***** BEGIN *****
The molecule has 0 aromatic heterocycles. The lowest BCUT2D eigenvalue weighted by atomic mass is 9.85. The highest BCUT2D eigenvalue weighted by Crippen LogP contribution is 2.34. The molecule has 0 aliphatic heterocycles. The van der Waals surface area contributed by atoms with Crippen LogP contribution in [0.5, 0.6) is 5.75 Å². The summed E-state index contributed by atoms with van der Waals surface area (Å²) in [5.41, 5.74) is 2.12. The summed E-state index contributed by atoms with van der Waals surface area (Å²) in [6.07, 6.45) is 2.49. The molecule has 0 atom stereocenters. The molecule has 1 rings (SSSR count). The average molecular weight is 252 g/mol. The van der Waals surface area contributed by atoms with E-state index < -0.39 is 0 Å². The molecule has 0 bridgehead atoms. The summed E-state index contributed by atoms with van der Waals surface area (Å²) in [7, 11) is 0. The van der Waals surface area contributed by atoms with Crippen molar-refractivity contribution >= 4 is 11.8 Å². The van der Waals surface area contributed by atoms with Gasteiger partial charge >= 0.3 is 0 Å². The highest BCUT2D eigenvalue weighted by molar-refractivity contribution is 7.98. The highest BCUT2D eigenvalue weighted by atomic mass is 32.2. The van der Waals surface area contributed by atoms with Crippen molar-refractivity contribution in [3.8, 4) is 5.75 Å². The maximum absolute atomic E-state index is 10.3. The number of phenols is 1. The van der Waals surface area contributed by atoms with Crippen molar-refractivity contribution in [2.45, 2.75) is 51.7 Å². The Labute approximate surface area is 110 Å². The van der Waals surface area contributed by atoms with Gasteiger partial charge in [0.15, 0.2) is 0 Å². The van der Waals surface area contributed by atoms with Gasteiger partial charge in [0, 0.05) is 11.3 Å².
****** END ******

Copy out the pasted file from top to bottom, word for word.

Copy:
The molecule has 0 aromatic heterocycles. The lowest BCUT2D eigenvalue weighted by atomic mass is 9.85. The highest BCUT2D eigenvalue weighted by Crippen LogP contribution is 2.34. The molecule has 0 aliphatic heterocycles. The van der Waals surface area contributed by atoms with Crippen LogP contribution in [0.5, 0.6) is 5.75 Å². The summed E-state index contributed by atoms with van der Waals surface area (Å²) in [5.41, 5.74) is 2.12. The summed E-state index contributed by atoms with van der Waals surface area (Å²) in [6.07, 6.45) is 2.49. The molecule has 0 atom stereocenters. The molecule has 1 rings (SSSR count). The average molecular weight is 252 g/mol. The van der Waals surface area contributed by atoms with E-state index < -0.39 is 0 Å². The molecule has 0 bridgehead atoms. The summed E-state index contributed by atoms with van der Waals surface area (Å²) in [7, 11) is 0. The van der Waals surface area contributed by atoms with Crippen molar-refractivity contribution >= 4 is 11.8 Å². The van der Waals surface area contributed by atoms with Gasteiger partial charge >= 0.3 is 0 Å². The highest BCUT2D eigenvalue weighted by molar-refractivity contribution is 7.98. The highest BCUT2D eigenvalue weighted by atomic mass is 32.2. The van der Waals surface area contributed by atoms with Crippen molar-refractivity contribution in [3.8, 4) is 5.75 Å². The maximum absolute atomic E-state index is 10.3. The number of phenols is 1. The van der Waals surface area contributed by atoms with Crippen molar-refractivity contribution in [2.45, 2.75) is 51.7 Å². The Labute approximate surface area is 110 Å². The van der Waals surface area contributed by atoms with Gasteiger partial charge in [0.15, 0.2) is 0 Å². The van der Waals surface area contributed by atoms with Gasteiger partial charge in [0, 0.05) is 11.3 Å².